Skip to main content

Exit WCAG Theme

Switch to Non-ADA Website

Accessibility Options

Select Text Sizes

Select Text Color

Website Accessibility Information Close Options
Close Menu
Invictus Law Efficient, Aggressive Legal Solutions
  • Board Certified Specialist
  • ~
  • 888-9WORKLAW

How do Workers’ Compensation Liens Work?

Workers Compensation Accident Injury Concept

If you are injured on the job in California, you are likely entitled to workers’ compensation.  Your employer’s workers’ compensation insurance should cover your injury-related expenses, including ambulance rides, ER expenses, long-term medical bills and wages lost as a result of your injury.  Typically, because you are covered by your employer’s insurance, you are barred from suing your employer based on the accident that led to your injury.  However, if another person was responsible for your workplace injury (for example, if you were hit by a negligent driver while driving the company car for a work task), you may be able to sue that third party directly.  You may be able to recover for damages that your policy will not cover, such as pain and suffering.  The insurer may, in turn, seek to recover its costs by asserting a lien against the personal injury matter.  Learn more about workers’ compensation liens below, and reach out to a seasoned Southern California workers’ compensation lawyer if you need help with a workers’ compensation claim.

What is a Workers’ Compensation Lien?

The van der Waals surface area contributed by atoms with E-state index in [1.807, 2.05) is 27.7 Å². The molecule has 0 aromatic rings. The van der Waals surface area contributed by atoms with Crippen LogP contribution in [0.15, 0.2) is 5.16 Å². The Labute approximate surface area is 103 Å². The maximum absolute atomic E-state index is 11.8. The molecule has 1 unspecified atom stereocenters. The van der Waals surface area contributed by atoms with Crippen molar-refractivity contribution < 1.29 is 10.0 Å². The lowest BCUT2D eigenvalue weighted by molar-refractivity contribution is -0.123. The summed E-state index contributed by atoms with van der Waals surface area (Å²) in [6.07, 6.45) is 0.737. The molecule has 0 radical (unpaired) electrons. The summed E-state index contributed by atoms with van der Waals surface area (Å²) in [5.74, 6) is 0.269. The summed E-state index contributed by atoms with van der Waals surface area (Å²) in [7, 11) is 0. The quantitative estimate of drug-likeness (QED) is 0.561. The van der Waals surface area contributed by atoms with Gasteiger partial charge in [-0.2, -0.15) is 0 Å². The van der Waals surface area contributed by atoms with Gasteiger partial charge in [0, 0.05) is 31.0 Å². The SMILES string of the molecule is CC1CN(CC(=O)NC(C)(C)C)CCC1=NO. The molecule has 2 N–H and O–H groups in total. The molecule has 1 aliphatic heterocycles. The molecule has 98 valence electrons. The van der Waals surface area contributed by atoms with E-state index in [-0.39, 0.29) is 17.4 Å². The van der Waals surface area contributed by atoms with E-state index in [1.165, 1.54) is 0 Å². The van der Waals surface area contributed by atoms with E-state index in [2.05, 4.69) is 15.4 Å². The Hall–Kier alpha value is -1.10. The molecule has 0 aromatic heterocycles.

Workers’ compensation laws are meant to compensate an injured worker for their injuries, not give the employee a windfall.  You cannot collect under the workers’ comp policy and also receive the same damages against a third party that injured you.  Instead, if you have both a workers’ comp claim and a viable personal injury claim for the same incident, the law allows the insurer to register a claim to be reimbursed out of the proceeds of your personal injury action.  Your insurer will thus take some of your personal injury lawsuit winnings.  This is known as placing a lien on your personal injury case.

Negotiating the Lien Amount

The workers’ comp insurer can collect certain expenditures made towards the worker’s medical care, rehabilitation, and lost wages.  Insurers are happy to have the injured worker bring a third-party lawsuit because it means they will be repaid for the claim coverage.  Insurers also understand that if they seek too large a lien, for example if the lien amount meets or exceeds the face value of the personal injury claim, the lien can completely defeat the worker’s incentive to file the third-party lawsuit.  After all, the worker will be reimbursed either way.  In the interest of incentivizing the worker to bring the third-party suit, the workers’ compensation insurer may be willing to negotiate the amount of their lien.

Your worker’s compensation attorney should try to negotiate with the insurer to settle on a lien that compensates the insurer while still allowing the worker to recover a substantial sum from the personal injury matter.  Depending on the nature of the injury, the worker may be able to recover for things like pain and suffering or even punitive damages, which can involve much more substantial amounts than the insurance policy will cover.  Having a savvy plaintiffs’ attorney in your corner negotiating the amount of the insurer’s lien means you may get to keep a greater share of your personal injury lawsuit damages while still benefitting from your workers’ compensation coverage.

CALL THE WORKERS’ COMPENSATION ATTORNEYS AT INVICTUS LAW IF YOU ARE INJURED IN THE WORKPLACE

If you have a claim for workers’ compensation and want to make sure you get the maximum available coverage, call Invictus Law today at 949-287-5711, and speak with an experienced California workers’ compensation attorney to evaluate your claims.

Facebook Twitter LinkedIn

No Recovery, No Fee | Hablamos Español

By submitting this form I acknowledge that form submissions via this website do not create an attorney-client relationship, and any information I send is not protected by attorney-client privilege.

Skip footer and go back to main navigation